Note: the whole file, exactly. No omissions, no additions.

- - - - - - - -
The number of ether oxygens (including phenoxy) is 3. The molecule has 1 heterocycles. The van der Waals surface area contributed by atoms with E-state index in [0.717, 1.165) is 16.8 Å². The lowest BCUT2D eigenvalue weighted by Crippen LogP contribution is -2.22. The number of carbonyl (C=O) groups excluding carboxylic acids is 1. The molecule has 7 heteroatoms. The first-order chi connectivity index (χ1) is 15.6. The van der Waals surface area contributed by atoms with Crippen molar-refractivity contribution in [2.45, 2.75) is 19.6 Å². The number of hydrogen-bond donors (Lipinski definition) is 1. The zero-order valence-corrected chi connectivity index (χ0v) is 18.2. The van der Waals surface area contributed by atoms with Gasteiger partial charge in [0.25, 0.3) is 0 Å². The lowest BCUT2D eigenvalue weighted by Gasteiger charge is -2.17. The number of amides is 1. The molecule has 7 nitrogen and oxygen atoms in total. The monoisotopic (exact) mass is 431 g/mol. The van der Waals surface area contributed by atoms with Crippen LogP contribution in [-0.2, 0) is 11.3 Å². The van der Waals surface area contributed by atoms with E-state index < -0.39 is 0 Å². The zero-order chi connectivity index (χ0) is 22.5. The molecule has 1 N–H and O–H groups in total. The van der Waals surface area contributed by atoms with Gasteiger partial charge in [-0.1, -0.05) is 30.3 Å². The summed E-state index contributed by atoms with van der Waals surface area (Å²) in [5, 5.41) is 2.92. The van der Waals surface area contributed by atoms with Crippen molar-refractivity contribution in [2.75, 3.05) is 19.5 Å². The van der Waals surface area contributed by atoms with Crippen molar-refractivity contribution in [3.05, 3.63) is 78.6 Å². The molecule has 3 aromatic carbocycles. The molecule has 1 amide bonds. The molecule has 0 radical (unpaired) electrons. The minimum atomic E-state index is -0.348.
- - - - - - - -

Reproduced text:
The number of ether oxygens (including phenoxy) is 3. The molecule has 1 heterocycles. The van der Waals surface area contributed by atoms with E-state index in [0.717, 1.165) is 16.8 Å². The lowest BCUT2D eigenvalue weighted by Crippen LogP contribution is -2.22. The number of carbonyl (C=O) groups excluding carboxylic acids is 1. The molecule has 7 heteroatoms. The first-order chi connectivity index (χ1) is 15.6. The van der Waals surface area contributed by atoms with Crippen molar-refractivity contribution in [2.45, 2.75) is 19.6 Å². The number of hydrogen-bond donors (Lipinski definition) is 1. The zero-order valence-corrected chi connectivity index (χ0v) is 18.2. The van der Waals surface area contributed by atoms with Gasteiger partial charge in [0.25, 0.3) is 0 Å². The lowest BCUT2D eigenvalue weighted by Gasteiger charge is -2.17. The number of amides is 1. The molecule has 7 nitrogen and oxygen atoms in total. The monoisotopic (exact) mass is 431 g/mol. The van der Waals surface area contributed by atoms with Crippen LogP contribution in [-0.2, 0) is 11.3 Å². The van der Waals surface area contributed by atoms with E-state index < -0.39 is 0 Å². The zero-order chi connectivity index (χ0) is 22.5. The molecule has 1 N–H and O–H groups in total. The van der Waals surface area contributed by atoms with Gasteiger partial charge in [-0.1, -0.05) is 30.3 Å². The summed E-state index contributed by atoms with van der Waals surface area (Å²) in [5, 5.41) is 2.92. The van der Waals surface area contributed by atoms with Crippen molar-refractivity contribution in [2.75, 3.05) is 19.5 Å². The van der Waals surface area contributed by atoms with Crippen molar-refractivity contribution in [3.05, 3.63) is 78.6 Å². The molecule has 3 aromatic carbocycles. The molecule has 1 amide bonds. The molecule has 0 radical (unpaired) electrons. The minimum atomic E-state index is -0.348.